FORT KNOX, Ky. - The Knowledge Management motto is to get the right information, in the right form, to the right people, at the right time, to make the right decision.
Thai Huynh, knowledge manager, 1st Theater Sustainment Command, has been doing just that as a civilian employee for the First Team since the beginning of 2020. However, that isn’t his first time working as a member of the unit.
Huynh initially worked as a KM officer in the 1st TSC’s Operational Command Post while serving as a captain in the Mississippi National Guard’s 184th Expeditionary Sustainment Command (ESC). The unit completed a nine-month rotation in the U.S. Central Command area of responsibility from 2018 to 2019.
Huynh is currently a major and has served in the Mississippi National Guard for 16 years. During that time, he deployed twice. The first time was to Afghanistan with the 857th Engineer Company as the executive officer in 2012.
He spent the first 12 years in the guard as an engineer officer, having earned a bachelor’s degree in civil engineering from the University of Southern Alabama. Huynh’s military occupational specialties include engineer, logistician and simulation operations officer.
In his civilian career, he also worked as a civil engineer, construction project manager and mathematics teacher. He is currently pursuing a master’s degree in mathematics, and plans to return to teaching after completing his military and federal service obligations.
He believes that a common misconception about KM is that they just operate and develop the SharePoint portal.
“Knowledge management is more than just SharePoint. It’s working with people, processes and tools to enhance the organization,” he said. “We are part of the mission command [function] to deliver knowledge to the commander.”
“The most rewarding part of my job is when we put in a process and it continues to be used, which enhances the functions of the staff section or unit,” Huynh explained.
While SharePoint is the most well-known tool used in KM, they also use other tools. These include Global Electronic Approval Routing System, the KM assessment maturity model, battle rhythm management, content/records management and training exercises. Using these tools, KM can improve a process for a staff section and unit.
For those who are unfamiliar, the 1st TSC implemented the use of a platform called GEARS, an authorization and signature program, for accountability of staff reviews of products. It allows a user to track a document or packet throughout the staffing and approval process. Huynh describes it as similar to a FedEx tracking system.
“You can track a document from cradle to grave using GEARS,” he said.
“KM assessment tool consists of working with the sections KM representative to assess, evaluate and implement a process that enhances the capabilities and collaboration of the section.”
Has that process been used for a long period of time? Where are the knowledge gaps? Does it transfer with rotating units? Those are things that they look for during an assessment process.
KM professionals also work closely with the G6 directorate. With SharePoint and GEARS being the most used KM tools, the network assurance Soldiers ensure those systems can operate on the network.
Huynh also manages 1st TSC’s records management using Army Records Information Management System. ARIMS is a tool used to manage information from creation through its final disposition, per Army recordkeeping requirements and federal law.
“Using ARIMS, we maintain records for a determined amount of time,” Huynh said.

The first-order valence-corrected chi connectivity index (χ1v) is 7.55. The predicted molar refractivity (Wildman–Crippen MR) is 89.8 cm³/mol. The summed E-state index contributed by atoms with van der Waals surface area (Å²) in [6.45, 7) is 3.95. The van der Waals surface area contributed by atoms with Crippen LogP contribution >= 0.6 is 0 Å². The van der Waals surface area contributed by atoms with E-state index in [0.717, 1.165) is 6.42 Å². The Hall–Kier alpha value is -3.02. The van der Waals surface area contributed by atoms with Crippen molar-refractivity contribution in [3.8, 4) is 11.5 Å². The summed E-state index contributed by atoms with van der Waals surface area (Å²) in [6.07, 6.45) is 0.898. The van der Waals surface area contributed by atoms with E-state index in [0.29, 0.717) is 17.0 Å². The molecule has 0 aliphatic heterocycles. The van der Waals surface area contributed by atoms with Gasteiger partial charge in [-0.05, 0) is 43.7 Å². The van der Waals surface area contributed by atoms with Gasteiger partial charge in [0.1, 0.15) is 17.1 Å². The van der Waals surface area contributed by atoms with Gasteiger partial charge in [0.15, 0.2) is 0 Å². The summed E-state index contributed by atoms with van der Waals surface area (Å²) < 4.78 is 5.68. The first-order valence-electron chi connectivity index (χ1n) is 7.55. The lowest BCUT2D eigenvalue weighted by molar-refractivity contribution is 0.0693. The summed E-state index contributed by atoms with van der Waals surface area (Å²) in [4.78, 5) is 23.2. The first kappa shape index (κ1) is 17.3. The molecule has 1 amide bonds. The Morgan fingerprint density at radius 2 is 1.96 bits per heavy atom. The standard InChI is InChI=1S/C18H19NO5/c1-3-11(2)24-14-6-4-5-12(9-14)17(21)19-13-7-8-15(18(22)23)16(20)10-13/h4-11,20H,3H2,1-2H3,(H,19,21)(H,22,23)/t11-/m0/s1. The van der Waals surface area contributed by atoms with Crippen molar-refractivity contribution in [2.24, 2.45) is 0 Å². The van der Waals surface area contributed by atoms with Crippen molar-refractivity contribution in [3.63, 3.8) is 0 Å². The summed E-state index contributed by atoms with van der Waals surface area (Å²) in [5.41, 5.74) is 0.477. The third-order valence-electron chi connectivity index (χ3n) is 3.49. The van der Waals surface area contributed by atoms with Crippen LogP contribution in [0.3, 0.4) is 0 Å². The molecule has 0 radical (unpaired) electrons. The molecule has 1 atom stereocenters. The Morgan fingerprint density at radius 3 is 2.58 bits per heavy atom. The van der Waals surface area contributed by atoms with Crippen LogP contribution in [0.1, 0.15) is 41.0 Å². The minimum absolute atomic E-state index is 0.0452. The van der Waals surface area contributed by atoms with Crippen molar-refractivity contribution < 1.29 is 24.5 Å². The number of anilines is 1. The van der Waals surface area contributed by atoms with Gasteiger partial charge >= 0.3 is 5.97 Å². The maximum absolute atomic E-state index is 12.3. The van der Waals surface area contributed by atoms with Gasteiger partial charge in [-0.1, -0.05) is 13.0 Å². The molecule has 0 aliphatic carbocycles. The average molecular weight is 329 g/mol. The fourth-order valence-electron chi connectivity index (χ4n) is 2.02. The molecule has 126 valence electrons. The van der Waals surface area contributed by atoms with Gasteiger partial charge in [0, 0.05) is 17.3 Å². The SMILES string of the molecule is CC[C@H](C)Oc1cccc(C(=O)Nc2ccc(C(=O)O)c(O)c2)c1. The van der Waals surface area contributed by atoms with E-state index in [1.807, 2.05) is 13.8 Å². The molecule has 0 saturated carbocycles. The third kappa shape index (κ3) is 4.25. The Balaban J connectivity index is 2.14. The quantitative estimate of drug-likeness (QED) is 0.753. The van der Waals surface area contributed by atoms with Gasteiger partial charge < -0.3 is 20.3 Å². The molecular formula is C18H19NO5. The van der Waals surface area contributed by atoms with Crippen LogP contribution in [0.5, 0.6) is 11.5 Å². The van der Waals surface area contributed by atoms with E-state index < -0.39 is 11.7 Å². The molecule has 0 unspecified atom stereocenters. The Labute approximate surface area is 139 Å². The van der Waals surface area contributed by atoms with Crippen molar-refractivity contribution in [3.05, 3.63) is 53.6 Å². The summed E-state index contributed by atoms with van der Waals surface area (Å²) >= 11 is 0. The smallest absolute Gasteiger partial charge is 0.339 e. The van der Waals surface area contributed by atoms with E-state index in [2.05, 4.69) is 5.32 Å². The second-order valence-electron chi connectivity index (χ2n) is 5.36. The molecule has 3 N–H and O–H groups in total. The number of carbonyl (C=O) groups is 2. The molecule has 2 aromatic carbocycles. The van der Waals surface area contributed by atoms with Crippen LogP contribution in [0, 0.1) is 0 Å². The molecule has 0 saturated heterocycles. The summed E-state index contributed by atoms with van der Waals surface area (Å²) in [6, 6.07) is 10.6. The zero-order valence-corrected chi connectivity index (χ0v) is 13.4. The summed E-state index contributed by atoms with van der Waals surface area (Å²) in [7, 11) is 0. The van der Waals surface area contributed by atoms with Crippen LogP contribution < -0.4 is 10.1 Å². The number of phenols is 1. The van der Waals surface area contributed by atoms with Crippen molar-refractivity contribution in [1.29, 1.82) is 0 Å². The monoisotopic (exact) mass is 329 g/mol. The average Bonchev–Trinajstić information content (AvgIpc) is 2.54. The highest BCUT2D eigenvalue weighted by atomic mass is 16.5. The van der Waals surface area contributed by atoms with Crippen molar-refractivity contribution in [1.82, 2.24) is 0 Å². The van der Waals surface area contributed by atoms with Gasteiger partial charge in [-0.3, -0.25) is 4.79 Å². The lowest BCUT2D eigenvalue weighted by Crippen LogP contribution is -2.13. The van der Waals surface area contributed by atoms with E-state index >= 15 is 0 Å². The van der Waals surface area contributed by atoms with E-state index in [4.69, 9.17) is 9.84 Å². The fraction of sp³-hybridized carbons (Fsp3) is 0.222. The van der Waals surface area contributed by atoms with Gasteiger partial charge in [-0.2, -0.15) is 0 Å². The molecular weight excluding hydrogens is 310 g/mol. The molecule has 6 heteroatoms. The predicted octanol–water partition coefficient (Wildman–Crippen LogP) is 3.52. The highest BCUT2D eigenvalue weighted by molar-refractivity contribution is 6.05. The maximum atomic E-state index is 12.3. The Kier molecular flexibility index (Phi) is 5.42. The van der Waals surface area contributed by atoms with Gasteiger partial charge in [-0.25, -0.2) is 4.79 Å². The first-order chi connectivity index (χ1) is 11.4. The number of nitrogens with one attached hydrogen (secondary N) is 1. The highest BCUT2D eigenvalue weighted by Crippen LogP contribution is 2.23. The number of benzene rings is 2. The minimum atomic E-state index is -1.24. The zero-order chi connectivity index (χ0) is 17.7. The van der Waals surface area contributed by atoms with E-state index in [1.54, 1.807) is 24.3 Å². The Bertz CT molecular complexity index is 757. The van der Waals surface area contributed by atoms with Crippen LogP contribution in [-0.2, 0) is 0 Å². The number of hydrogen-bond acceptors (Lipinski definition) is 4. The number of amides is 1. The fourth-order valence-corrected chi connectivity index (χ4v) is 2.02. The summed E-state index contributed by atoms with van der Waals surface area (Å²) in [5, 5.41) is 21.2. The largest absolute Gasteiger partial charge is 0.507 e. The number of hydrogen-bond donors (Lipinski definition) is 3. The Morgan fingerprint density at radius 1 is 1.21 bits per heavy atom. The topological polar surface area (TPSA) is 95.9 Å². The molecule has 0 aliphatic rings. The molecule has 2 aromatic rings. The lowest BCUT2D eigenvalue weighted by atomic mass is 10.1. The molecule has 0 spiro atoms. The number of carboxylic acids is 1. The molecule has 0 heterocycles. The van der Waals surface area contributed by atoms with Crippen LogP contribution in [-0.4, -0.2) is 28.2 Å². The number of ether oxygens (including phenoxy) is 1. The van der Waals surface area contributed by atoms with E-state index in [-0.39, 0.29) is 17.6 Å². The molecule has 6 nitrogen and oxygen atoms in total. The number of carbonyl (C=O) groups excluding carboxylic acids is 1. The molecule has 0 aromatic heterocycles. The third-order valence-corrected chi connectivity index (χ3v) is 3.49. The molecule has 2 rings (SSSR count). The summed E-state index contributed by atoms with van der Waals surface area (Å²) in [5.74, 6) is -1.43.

KM also works closely with the 1st TSC training and readiness accelerator team to train rotating expeditionary sustainment commands from all three components of the Army. They are trained in the processes and continuity of the 1st TSC for their deployment rotations and represent the 1st TSC OCP in the CENTCOM AOR.
Huynh’s teammate, Staff Sgt. Skylar Rohrscheib, KM noncommissioned officer in charge, 1st TSC, said “Mr. Huynh is great to work with, and he tries to help everyone. He will go above and beyond to assist.”
Mostly Huynh likes to meet people and solve their problems. He also doesn’t like saying no or we are not able to do that.
“I am a problem solver and will continue to work to find a solution,” he said. He attributes that to his background as an engineer, logistician, operations and mathematics.
The analytical Huynh uses these skills in his hobby as well, one that he picked up during college that he still does today.
“I referee professional and college soccer for U.S. Soccer, National Collegiate Athletic Association and the Southeastern Conference,” he said.
He travels the nation and relishes the hobby, which helps keep him in shape.
Huynh also coaches soccer for two of his children who play in the Elizabethtown Youth Soccer Association. He has been married for 10 years and has four boys and one daughter. They range in age from 3 to 18.
The family moved here from Mississippi when he joined the 1st TSC. His mother remains in Mississippi, where she is part of the Asian community.
Huynh is Vietnamese ethnically but was born in Thailand, where his first name Thai is derived. Forty-two years ago, he immigrated with his parents to the United States.
“My parents are from Vietnam and were refugees in Thailand after the war,” he said. “Then we came to the U.S. through California, moved around a good bit at first, and then settled in Mississippi.”
Huynh also has a family history with the military. Both his grandfather and father served in the South Vietnamese Army.
A popular Vietnamese food that Huynh still eats is pho.
“The broth takes a long time to cook and is good soup for the cold weather,” he said.
Whether it is refereeing on the soccer field or finding KM solutions to help make a job easier, Huynh continues to provide answers for a team on the field or a directorate here with First Team.